Situated next to a popular footpath, the Cowichan Fish and Game Club is under scrutiny from neighbours. (Sarah Simpson/Citizen)

Situated next to a popular footpath, the Cowichan Fish and Game Club is under scrutiny from neighbours. (Sarah Simpson/Citizen)

Neighbours aim to oust gun range from Cowichan park

Cowichan River Provincial Park B.C.’s only park with shooting galleries

A group of neighbours says it’s time to fix the 7.41-hectare anomaly in Cowichan River Provincial Park.

Of 1,029 provincial parks and protected areas, Cowichan River provincial park is the only one that allows a private gun club to operate shooting ranges. The Cowichan Fish and Game Association operates a gun club and five shooting ranges at their headquarters in the Glenora area, southwest of Duncan; it includes 50, 100 and 200 yard outdoor ranges, a trap range and a 20 yard indoor range.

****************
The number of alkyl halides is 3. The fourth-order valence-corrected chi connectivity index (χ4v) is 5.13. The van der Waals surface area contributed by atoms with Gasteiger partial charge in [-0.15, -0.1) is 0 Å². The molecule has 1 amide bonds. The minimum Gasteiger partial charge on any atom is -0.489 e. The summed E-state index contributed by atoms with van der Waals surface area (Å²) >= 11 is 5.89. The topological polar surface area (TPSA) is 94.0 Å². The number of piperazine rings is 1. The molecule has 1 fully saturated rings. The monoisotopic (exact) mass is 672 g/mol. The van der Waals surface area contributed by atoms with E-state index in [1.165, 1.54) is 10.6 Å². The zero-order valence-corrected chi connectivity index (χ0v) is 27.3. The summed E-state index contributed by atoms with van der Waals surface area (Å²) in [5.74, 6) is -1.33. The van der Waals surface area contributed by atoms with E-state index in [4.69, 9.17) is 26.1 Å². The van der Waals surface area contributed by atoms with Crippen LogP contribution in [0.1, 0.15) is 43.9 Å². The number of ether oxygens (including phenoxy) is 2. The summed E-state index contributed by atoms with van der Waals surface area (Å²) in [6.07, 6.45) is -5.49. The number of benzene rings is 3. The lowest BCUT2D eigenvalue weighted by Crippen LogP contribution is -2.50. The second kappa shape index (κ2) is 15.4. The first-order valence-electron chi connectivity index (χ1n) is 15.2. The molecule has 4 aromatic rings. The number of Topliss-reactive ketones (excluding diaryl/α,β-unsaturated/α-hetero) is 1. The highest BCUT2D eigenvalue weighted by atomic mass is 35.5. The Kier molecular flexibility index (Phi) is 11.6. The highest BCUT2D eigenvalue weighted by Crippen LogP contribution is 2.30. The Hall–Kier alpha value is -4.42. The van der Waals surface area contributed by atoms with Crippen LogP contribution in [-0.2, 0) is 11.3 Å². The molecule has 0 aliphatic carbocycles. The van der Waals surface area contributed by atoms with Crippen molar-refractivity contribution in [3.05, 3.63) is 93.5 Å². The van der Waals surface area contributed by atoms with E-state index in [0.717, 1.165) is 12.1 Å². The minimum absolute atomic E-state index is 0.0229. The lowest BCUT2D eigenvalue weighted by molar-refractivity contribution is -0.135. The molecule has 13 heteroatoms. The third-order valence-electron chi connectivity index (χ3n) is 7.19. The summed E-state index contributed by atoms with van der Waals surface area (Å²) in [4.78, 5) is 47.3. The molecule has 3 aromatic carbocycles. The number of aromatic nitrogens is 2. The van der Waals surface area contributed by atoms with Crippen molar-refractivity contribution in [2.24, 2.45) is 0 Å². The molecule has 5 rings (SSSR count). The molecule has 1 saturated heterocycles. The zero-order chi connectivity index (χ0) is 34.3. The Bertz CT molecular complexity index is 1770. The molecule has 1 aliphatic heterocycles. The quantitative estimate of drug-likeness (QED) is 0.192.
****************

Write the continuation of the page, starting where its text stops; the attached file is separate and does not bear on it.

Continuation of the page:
The neighbourhood association says it’s time for the club to be phased out.

Noise and environmental concerns are two of the main reasons why, according to Cowichan River Neighbourhood Association president Bob Kopp. Many people believe the club is on private property, Kopp said.

“But B.C. Parks granted a 31-year occupancy permit to the club without any community consultation or impact assessments. It’s been an issue for a long time,” he added. “The gun club is one of the best kept secrets in the Valley. It’s been out in the Glenora area for many years and it’s been considered to be a nuisance for noise for many years.”